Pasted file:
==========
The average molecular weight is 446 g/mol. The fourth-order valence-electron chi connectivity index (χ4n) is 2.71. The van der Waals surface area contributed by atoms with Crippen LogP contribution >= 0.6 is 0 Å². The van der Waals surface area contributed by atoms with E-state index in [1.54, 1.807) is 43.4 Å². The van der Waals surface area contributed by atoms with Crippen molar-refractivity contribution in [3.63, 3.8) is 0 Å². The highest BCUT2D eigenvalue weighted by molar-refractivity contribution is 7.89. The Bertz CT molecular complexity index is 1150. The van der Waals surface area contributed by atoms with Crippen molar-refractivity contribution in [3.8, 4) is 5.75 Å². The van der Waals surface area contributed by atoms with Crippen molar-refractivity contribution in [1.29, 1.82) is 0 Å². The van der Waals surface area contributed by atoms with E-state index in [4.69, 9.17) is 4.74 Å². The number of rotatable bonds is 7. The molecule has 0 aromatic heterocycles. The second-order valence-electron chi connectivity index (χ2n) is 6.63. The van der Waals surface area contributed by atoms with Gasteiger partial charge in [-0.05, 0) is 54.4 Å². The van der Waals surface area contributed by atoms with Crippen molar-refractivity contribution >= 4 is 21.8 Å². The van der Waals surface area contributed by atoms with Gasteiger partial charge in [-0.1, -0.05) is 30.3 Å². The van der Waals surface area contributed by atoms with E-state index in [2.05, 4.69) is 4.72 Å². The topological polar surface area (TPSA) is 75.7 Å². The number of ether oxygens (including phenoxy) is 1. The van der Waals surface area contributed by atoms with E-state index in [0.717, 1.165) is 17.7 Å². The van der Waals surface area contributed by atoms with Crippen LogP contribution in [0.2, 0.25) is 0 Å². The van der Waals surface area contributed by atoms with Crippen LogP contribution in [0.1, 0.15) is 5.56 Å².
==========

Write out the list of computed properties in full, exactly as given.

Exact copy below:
The average molecular weight is 446 g/mol. The fourth-order valence-electron chi connectivity index (χ4n) is 2.71. The van der Waals surface area contributed by atoms with Crippen LogP contribution >= 0.6 is 0 Å². The van der Waals surface area contributed by atoms with E-state index in [1.54, 1.807) is 43.4 Å². The van der Waals surface area contributed by atoms with Crippen molar-refractivity contribution in [3.63, 3.8) is 0 Å². The highest BCUT2D eigenvalue weighted by molar-refractivity contribution is 7.89. The Bertz CT molecular complexity index is 1150. The van der Waals surface area contributed by atoms with Crippen molar-refractivity contribution in [3.8, 4) is 5.75 Å². The van der Waals surface area contributed by atoms with Crippen molar-refractivity contribution in [1.29, 1.82) is 0 Å². The van der Waals surface area contributed by atoms with E-state index in [4.69, 9.17) is 4.74 Å². The number of rotatable bonds is 7. The molecule has 0 aromatic heterocycles. The second-order valence-electron chi connectivity index (χ2n) is 6.63. The van der Waals surface area contributed by atoms with Gasteiger partial charge in [-0.05, 0) is 54.4 Å². The van der Waals surface area contributed by atoms with Crippen molar-refractivity contribution >= 4 is 21.8 Å². The van der Waals surface area contributed by atoms with Gasteiger partial charge in [-0.1, -0.05) is 30.3 Å². The van der Waals surface area contributed by atoms with E-state index in [2.05, 4.69) is 4.72 Å². The topological polar surface area (TPSA) is 75.7 Å². The number of ether oxygens (including phenoxy) is 1. The van der Waals surface area contributed by atoms with E-state index in [0.717, 1.165) is 17.7 Å². The van der Waals surface area contributed by atoms with Crippen LogP contribution in [0.2, 0.25) is 0 Å². The van der Waals surface area contributed by atoms with Crippen LogP contribution in [0.1, 0.15) is 5.56 Å².